Henry Clay graduate Thomas Ueland’s soccer career began as a toddler propped up in the corner of his parents’ living room to watch his older brother and father attempt to score on each other through the dining room chairs.
“Thomas would just watch and watch,” a proud Dr. Frederick Ueland said Wednesday as he and his wife, Micka, got set to watch Thomas’ twin sisters play for Henry Clay. “And then one day, he just stood up. ... And the first thing he did when he walked was he dribbled the ball like eight paces. He didn’t just stumble and fall and accidentally kick it. He actually dribbled the ball.
“And ever since then he hasn’t slowed down.”
Now, Thomas, a sophomore at No. 1 Notre Dame, gets set for his first collegiate game back in his home state as the undefeated Irish (6-0-0) play an Atlantic Coast Conference match in Louisville (4-1-1) on Friday night.
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To say Thomas comes from a soccer family doesn’t quite do the Uelands justice.
His older brother, Walker, captained the 2010 Henry Clay state title-winning team and went on to play at Sewanee College. Sister, Emma, played two seasons at DePauw. And his younger twin sisters, Sara and Elizabeth, start for the Blue Devils as juniors.
His father and an uncle, Craig, played for Stanford University. Uncle Hal played at Pacific Lutheran. Uncle Carl played for Gonzaga.
Growing up in Seattle, Dr. Ueland and his brothers played for their father, the late Dr. Kent Ueland, who was born in Chicago, but spent much of his childhood in Norway before his family returned to the U.S. during World War II. Stanford’s practice field is named Ueland Field after the father and sons Frederick and Craig. Dr. Kent Ueland was on the faculty at Stanford. Thomas could have followed his family at Stanford, as well, but decided to make his own mark at Notre Dame.
“When I grew up out in Seattle my dad was sort of a pioneer of soccer out there …,” said Dr. Ueland, who is chief of the division of gynecologic oncology at UK Healthcare. “We all played in college because he instilled that competitiveness and love of the game.”
As driven as he and his brothers were, Dr. Ueland admires the commitment level his children and their teammates show these days.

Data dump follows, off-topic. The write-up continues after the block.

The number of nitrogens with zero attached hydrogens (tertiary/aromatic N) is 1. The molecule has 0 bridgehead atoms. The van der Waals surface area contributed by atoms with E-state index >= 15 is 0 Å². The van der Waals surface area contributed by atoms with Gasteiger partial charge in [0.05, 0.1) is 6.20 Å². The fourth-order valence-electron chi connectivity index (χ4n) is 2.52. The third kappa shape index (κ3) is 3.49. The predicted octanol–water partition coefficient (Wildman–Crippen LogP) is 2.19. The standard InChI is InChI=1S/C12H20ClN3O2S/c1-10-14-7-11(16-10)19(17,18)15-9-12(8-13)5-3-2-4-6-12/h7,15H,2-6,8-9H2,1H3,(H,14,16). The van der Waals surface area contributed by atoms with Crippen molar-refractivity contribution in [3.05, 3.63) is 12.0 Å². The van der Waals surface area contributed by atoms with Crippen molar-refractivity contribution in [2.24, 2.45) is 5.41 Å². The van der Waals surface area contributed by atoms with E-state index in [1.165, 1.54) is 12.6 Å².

“We didn’t play half the number of games or train half as hard or have the understanding of the game that they have now,” he said. “The skill level and the commitment are at least two-fold of what we had then.”
Thomas showed a unique focus and love for the game from an early age, his mother said. He started playing for Lexington Football Club, one of the local youth club teams, at age 8, began playing in the U.S. Olympic Development Program at age 12 and has had a knack for being in the right place at the right time in games.
“I’ve always been blessed with great coaches and great teammates … ,” Thomas, a pre-med student, said Wednesday in a phone interview. “I think part of the reason that I have been able to take (soccer) seriously is that I’ve have had great coaching and great teammates who wanted to take it seriously with me.”
Last year, as a freshman coming off the bench in his first game, Ueland scored the game-winning goal for the then-No. 4 Irish in overtime against No. 14 Indiana.
“It was surreal,” Thomas said. “It was like the second time I’d gotten on (the field). And the speed of play is just so fast compared to club soccer in Kentucky. I got one chance and luckily I was able to finish it.”
But Thomas is quick to note that it was a teammate’s effort that set up the goal.
“Actually, Blake Townes got the assist,” he said. “He just undressed a few guys and put it on a platter.”
Thomas scored four goals his freshman year, including another game-winner against Wake Forest playing as a backup forward for about 27 minutes a game. This year, Thomas continues to come off the bench, but is getting more playing time in a new position, outside midfielder. He’s scored two goals, so far, both against California.
“I’ve gotten a year to see how the coaches want me to play that position, so it’s been a little bit of a change,” Thomas said. “(There’s) a lot of running required. Playing forward it was a lot of quick bursts, a lot of sprints. Wide midfield is a lot more distance. You’ve got to cover a lot of ground and play a lot more defense.”
Much of the Ueland family will be in attendance Friday night. Thomas’ parents try to make it to a game about once a month. But the trip to South Bend, Ind., is about 5 1/2 hours. Having Louisville on the conference schedule a little more than an hour away makes for a more relaxing weekend tailgating with the other parents and maybe getting to see more of Thomas the day after the game.
“Coach (Bobby Clark) keeps them under wraps a little bit, but I do think we’ll be able to see him a little bit more,” Dr. Ueland said. “At a tournament weekend, we’ll get five or 10 minutes and maybe a meal, if we’re lucky.”
Louisville’s only loss this season was a 1-0 road loss to No. 21 Kentucky. The Cardinals lost to the Irish in South Bend a year ago, 3-2 in overtime.
No. 1 Notre Dame at Louisville
Where: Lynn Stadium
When: 7 p.m.
Live video broadcast: WatchESPN.com (online only)